- Are ECB’s Greek bond purchases really irrelevant for the private sector?
- Is Greg getting bailed out by his rich uncle?
- Taylor legislation? Rules versus discretion misunderstood
- Partisanship and dismal economics blogging
- Chris Auld’s 18 signs
- The case for negative nominal interest rates and how to attain them: Revisiting the Buiter-Eisler approach
- No Negative Rates in Euroland (yet)
- Reinhart and Rogoff’s coding mistake: Much Ado About Nothing
What is going on here?American Economic Review Ben Bernanke Central bank governance Central bank independence central banks Christopher A. Sims debt crisis debt rating Economic schools economists' joke Euro European Central Bank European Union Federal funds rate Federal Open Market Commitee Federal Reserve Financial crisis Fiscal multiplier Fiscal stimulus forecasting Gavin Davies Government bonds inflation Inflation targeting interest rate Jean Claude Trichet John B. Taylor John Cochrane John Maynard Keynes Lars Svensson Mario Draghi Michael Woodford Milton Friedman N. Gregory Mankiw New-Keynesian models Nobel Prize Paul Krugman policy rules Public debt Quantitative easing Ramsey model Ricardian Equivalence Securities Markets Programme seigniorage Standard & Poor's Taylor rule Thomas J. Sargent Treaty on European Union Unconventional monetary policy United States
Other economics/ economists' blogs:(Needless to say, I do not necessarily agree with them or endorse them.)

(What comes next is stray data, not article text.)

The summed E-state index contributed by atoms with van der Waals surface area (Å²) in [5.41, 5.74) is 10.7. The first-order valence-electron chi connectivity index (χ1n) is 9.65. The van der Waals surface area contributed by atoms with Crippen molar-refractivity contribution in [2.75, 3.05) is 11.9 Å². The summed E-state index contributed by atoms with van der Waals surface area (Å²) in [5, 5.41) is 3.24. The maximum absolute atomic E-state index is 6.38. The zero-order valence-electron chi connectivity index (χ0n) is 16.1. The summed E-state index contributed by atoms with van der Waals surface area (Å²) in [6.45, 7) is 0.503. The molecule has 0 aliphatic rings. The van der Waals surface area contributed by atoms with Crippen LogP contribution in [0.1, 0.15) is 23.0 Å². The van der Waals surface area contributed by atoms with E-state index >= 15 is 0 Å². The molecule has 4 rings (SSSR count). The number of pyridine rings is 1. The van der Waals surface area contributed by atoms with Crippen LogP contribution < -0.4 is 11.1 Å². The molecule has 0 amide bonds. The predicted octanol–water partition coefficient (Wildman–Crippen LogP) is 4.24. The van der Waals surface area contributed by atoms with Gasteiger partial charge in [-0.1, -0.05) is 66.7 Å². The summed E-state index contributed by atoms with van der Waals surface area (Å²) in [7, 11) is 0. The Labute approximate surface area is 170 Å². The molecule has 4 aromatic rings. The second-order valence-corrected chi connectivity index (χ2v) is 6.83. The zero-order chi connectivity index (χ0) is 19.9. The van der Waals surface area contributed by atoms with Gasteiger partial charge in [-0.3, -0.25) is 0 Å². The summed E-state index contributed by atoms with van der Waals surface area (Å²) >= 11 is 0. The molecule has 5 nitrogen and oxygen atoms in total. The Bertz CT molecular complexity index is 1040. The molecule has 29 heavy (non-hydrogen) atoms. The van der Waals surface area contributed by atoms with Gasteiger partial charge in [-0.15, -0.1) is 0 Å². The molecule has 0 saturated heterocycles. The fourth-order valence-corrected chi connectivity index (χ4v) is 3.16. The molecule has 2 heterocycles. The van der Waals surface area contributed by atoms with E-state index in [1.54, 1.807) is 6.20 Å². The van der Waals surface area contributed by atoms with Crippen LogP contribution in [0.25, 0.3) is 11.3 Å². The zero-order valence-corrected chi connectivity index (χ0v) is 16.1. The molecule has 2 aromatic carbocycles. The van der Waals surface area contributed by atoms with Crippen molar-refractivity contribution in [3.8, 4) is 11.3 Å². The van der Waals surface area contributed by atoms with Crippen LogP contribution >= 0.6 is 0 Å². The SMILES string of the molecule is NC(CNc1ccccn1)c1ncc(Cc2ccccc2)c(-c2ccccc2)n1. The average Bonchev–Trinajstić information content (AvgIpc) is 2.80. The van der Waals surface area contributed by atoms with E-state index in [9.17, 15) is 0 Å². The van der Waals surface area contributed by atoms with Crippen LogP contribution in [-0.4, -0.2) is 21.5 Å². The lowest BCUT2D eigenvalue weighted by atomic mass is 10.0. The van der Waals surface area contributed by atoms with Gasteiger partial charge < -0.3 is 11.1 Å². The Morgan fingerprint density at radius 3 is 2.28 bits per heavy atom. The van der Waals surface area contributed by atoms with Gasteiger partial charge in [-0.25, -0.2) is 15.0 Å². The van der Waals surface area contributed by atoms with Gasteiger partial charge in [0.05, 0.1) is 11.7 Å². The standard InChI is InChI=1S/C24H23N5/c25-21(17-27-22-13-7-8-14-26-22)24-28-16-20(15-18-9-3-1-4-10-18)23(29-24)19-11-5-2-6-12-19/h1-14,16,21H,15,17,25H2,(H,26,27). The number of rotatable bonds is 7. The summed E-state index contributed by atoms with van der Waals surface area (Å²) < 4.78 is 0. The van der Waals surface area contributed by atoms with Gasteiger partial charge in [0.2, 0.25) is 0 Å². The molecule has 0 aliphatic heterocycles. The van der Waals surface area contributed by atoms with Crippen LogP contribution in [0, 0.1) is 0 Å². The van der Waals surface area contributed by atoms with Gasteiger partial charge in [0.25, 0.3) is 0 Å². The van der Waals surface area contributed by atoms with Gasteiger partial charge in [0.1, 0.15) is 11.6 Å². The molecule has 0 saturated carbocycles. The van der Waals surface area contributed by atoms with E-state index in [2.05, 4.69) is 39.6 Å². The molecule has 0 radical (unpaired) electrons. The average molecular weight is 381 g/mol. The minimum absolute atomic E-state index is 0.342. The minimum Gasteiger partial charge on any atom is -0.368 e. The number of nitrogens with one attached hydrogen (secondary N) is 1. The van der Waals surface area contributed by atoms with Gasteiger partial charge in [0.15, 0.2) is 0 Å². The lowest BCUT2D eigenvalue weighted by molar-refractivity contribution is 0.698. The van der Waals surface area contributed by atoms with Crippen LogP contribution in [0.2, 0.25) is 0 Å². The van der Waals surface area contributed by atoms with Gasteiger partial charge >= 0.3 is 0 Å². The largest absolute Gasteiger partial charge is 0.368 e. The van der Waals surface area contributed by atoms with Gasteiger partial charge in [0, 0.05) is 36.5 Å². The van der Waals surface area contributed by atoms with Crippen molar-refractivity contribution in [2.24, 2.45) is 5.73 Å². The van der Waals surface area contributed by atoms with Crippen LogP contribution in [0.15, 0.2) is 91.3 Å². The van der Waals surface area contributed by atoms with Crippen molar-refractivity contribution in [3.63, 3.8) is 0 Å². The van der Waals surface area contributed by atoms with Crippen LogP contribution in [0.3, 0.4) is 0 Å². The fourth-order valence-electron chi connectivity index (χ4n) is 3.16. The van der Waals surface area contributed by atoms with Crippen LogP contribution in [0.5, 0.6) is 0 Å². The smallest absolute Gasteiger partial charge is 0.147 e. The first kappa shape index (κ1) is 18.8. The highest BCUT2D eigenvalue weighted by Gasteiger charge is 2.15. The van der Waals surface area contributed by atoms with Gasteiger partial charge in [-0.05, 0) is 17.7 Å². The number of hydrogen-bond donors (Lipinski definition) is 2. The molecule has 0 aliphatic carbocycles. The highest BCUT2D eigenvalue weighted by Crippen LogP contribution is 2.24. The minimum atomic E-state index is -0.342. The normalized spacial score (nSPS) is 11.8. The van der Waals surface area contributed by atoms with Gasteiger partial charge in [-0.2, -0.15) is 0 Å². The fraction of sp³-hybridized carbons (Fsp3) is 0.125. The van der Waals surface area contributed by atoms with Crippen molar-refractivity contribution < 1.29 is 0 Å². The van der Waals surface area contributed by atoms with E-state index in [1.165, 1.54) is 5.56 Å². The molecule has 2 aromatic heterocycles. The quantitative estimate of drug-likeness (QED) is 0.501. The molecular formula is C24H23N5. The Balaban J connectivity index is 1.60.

Tag Archives: central banks
After the financial crisis hit in 2008, new acronyms have been appearing at a rapid pace around the globe. These mainly describe the various measures taken by the world’s central banks to offset the troubles caused by the crisis. Many took the form of liquidity provisions to aid “frozen” banking markets. The European Central Bank launched on May 14, 2010 a so-called Securities Market Programme (SMP), under which it – temporarily – allows itself to purchase Euro denominated government bonds. In its decision, the ECB motivated the move by “ . . . in view of the current exceptional circumstances in financial markets, characterised by severe tensions in certain market … Continue reading
Among my favorite contemporary academic economists is N. Gregory Mankiw. I have always found his academic writings very lucid and to the point. I was once again reminded of this today, when I stumbled over some debates about abolishing the Federal Reserve System. Opponents of central banking, mostly self-proclaimed followers of the “Austrian school”, view central banks as monopoly powers that undermine free markets and are inherently inflationary – implying a government-supported devaluation of the population’s wealth. In the United States, these opponents are having golden days, as they can blame the Fed for having not only caused the financial crisis, but also for engaging in irresponsible quantitative easing that … Continue reading